Augmenting Jasper with a new module is a fairly simple process. With just a few lines of code, you can have Jasper telling you the weather, sending you the top headlines, etc.
In this tutorial, we’ll use the ‘Meaning of Life’ (Life.py) module as an example. Pretend this module doesn’t exist and we want to implement it.
The basic functionality: You ask Jasper about the meaning of life, and he responds with some variation on “It’s 42.”
Here are the questions we need to answer in our implementation:
We’ll go through them in order.
At this level, we’re thinking about words we need to detect in the user’s speech: that is, what words does the speech-to-text system need to be able to identify when the user speaks into the microphone?
As previously mentioned, we keep the speech-to-text dictionary small to improve accuracy, so we ask that every module makes public the exact words it will need to detect from speech input.
In terms of code, the interface requests a list of single-word strings called
WORDS that sits in the module’s global namespace. For Life.py, we have the following:
If your module doesn’t require any keywords, assign
WORDS = , as the presence of the
WORDS attribute is often used to determine whether a module is a Jasper module.
At this level, we’re thinking about the translated text that the module will interpret: that is, once the speech-to-text system has done its work, what valid text inputs will this module accept?
In terms of code, the interface requests a method
isValid(input) that returns
True if the input is valid for this module, and
For Life.py, we just want the user input to contain some variation of “meaning of life”, such as “What’s the meaning of life?” or “Tell me the meaning of life”, which we accomplish as follows:
Any word used in the
isValid method should be included in the
WORDS dictionary. How can you detect a word if the speech-to-text system never identifies it?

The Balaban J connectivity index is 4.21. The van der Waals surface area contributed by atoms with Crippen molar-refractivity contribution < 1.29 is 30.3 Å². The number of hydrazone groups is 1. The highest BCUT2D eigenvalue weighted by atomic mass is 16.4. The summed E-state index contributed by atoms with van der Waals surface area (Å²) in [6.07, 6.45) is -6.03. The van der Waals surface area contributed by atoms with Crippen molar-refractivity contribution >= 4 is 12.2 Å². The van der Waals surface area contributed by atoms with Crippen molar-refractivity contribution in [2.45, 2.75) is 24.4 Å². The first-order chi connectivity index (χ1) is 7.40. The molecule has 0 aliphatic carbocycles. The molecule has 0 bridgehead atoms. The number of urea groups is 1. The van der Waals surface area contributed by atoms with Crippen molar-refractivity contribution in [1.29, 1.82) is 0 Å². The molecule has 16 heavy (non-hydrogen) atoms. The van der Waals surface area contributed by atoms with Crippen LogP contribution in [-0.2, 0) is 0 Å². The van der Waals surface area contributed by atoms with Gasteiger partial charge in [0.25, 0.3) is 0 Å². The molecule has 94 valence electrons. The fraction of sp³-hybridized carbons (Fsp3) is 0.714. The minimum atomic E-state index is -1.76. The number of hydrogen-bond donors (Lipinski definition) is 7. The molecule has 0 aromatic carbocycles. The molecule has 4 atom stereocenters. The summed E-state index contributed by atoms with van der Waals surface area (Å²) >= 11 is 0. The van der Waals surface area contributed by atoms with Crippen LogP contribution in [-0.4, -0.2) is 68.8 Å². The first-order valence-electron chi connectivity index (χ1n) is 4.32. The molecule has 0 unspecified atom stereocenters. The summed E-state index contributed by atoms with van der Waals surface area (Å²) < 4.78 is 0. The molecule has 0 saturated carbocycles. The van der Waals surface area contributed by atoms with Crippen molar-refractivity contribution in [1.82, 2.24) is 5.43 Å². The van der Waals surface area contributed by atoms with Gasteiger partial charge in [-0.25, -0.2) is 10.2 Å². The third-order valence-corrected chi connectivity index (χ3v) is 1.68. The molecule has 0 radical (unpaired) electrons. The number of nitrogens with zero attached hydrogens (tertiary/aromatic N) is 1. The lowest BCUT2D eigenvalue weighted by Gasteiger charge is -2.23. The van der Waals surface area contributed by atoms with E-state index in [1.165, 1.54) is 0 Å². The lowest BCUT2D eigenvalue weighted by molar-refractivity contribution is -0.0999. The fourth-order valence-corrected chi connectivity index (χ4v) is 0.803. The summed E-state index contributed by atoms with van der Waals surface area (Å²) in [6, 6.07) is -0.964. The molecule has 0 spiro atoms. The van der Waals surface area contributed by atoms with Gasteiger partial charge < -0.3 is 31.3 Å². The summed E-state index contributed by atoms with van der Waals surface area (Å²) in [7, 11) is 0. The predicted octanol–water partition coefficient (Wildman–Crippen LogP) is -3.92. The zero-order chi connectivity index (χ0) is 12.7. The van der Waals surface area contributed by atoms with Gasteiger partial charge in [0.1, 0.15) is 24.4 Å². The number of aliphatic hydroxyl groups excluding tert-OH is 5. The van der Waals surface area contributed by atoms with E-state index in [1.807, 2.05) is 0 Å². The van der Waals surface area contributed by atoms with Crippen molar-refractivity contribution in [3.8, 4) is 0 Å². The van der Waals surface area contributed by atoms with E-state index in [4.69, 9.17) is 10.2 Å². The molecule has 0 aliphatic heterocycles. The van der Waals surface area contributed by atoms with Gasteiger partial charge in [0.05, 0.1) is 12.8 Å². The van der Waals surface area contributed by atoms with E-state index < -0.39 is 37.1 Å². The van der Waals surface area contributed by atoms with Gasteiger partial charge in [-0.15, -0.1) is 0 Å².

This is the heart of the module: you know you’ve been passed valid input, so what do you do next? The interface requires a method
handle(input, mic, profile), where
input is the parsed speech,
mic is the mic object (used for speaking and taking in additional user input), and
profile is the user profile.
In Life.py, we simply spout out a response:
handle method will typically make active use of the user input (i.e.,
text), as in the following example.
This is a valid concern. Say you have both the ‘News’ and ‘Hacker News’ modules installed on your Jasper device, and the user input is “What’s on Hacker News?”. The ‘News’ module accepts any input with the (case-insensitive) string “news” in it; the ‘Hacker News’ module accepts any input with the (case-insensitive) string “hacker news” in it. So both would accept this input; but running more than one module is somewhat nonsensical. Which gets priority?
The more reasonable choice would be to pass it to the ‘Hacker News’ module. Why? It has more specific requirements on accepting user input and will trigger fewer false positives. The key idea, then, is to give a higher ‘priority’ to modules that accept more specific user input.
Modules can thus define an optional attribute
PRIORITY, which should be an integer. Priorities work like CSS z-indices: their absolute value is meaningless, as modules are merely sorted by their priorities.
In the above example, the ‘Hacker News’ module defines
PRIORITY = 4, while the ‘News’ module defines
PRIORITY = 3. So if we’re passed in “What’s on Hacker News?”, the ‘Hacker News’ module will be checked first and will subsequently be passed in the input.
If a module does not define a
PRIORITY, it will be defaulted to 0. Note that the ‘Unclear’ module has
PRIORITY equal to Python’s smallest possible integer.
Some modules require user interaction. For example, in the News module (News.py), we ask the user if they want to be emailed links to the top headlines.
In such cases, these methods will come in handy:
mic.say(message): reads out
messageto the user.
mic.activeListen(): beeps (to alert the user that input is required) and listens until the user has finished speaking, returning the parsed speech.
mic.activeListen() has a few optional arguments, but the default settings are sufficient for most use-cases.
All modules have complete access to
profile, the user’s profile. This allows you to send texts or emails, read out timezone-sensitive dates, etc. The profile is simply a dictionary (see the Profile Guide for more).
A good example of using the user profile can be found in Time.py, where we take note of the user’s timezone when reading off the time:
The profile is also useful for accessing permissions tokens, passwords, and more. In Birthday.py, we grab the user’s Facebook permissions token from the profile in order to find out their friends’ birthdays:
Of course, as the profile is just a dictionary, it can be extended in whatever way you’d like.
Jasper will automatically detect your module on restart and begin to respond to the user inputs you defined as valid in
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